Why are Target’s small stores much more productive than its big boxes?
Target is one of those retailers whose name is synonymous with huge, suburban big box stores. But its recent attempts at small, urban formats are proving to be quite a successful endeavor. In fact, the success of this concept raises the question: Would Target be better served focusing almost entirely on developing smaller stores?
Target’s small stores have demonstrated productivity double that of larger locations and have shown double-digit comp growth, according to Neil Saunders, managing director of GlobalData Retail, in a MarketWatch article. The chain plans to open more than 100 small-format stores in the next three years.
The success of the small formats come at a time when Target has been struggling to redefine its identity. The retailer has made numerous efforts to clarify its value proposition and brand image in recent years. In 2015, Target launched an initiative focused around four key areas of business — style, baby, kids and wellness — as part of a “transformation roadmap.”
Perhaps the most notable changes to its mainline stores thus far have been in the area of wellness. Target announced the replacement of some sugary snacks at the checkout with granola bars and has experimented with a “connected health” section in some stores to capitalize on the emerging trend of IoT fitness trackers.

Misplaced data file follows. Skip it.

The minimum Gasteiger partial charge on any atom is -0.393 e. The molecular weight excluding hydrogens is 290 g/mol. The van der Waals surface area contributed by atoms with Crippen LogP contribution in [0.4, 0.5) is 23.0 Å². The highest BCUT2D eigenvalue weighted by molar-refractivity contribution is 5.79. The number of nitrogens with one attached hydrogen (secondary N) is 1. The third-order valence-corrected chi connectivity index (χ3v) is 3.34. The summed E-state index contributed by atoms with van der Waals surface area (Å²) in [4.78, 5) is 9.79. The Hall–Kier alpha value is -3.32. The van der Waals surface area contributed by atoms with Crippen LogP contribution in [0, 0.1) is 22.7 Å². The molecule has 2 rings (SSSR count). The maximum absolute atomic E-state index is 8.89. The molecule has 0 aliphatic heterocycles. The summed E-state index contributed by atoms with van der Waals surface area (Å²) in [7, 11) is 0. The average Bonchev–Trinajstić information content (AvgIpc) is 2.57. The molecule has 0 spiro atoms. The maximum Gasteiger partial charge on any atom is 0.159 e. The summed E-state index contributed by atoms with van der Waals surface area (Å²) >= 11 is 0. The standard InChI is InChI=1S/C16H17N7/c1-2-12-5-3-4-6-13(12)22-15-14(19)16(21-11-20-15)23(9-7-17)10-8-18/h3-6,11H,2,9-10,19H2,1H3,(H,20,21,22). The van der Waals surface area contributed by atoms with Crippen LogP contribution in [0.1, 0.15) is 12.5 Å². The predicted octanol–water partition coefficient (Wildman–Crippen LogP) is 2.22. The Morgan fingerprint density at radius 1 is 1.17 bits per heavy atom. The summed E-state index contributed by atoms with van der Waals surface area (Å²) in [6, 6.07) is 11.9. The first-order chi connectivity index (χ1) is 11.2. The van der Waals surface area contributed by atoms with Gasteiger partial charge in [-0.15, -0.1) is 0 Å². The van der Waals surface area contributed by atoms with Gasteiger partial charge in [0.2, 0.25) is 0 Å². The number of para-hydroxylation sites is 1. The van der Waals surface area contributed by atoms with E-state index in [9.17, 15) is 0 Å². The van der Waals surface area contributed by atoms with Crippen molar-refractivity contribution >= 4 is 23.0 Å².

With 100 new stores on the horizon, Target appears wise to the value of continued investment in their new, smaller stores. But management has also been putting effort into finding a new look and feel for its big box stores.
Last year, Target began piloting themed, department-store style displays at the entrances of some of its stores. And earlier this year, it announced the impending debut of a split-format big box store.
The first of the split-format stores is slated to open in October in a Houston suburb, according to the Minneapolis/St. Paul Business Journal. The concept is 124,000-square-feet and features two entrances: one takes customers to the section of the store focused on lifestyle shopping and apparel; the other is focused on groceries and quick trips.
- Target’s small-format store are turning into a big win for the retailer – MarketWatch
- Will Target find its identity with a department store layout? – RetailWire
- Target sells ‘connected health’ – RetailWire
- Will Target take NYC by going small and flexible? – RetailWire
- Target unveils design for split-personality store concept (slideshow) – Minneapolis/St. Paul Business Journal
DISCUSSION QUESTIONS: How do you account for greater levels of productivity in Target’s small stores compared to its big boxes? Do you ever see Target moving away from its big box stores to focus almost exclusively on opening smaller locations?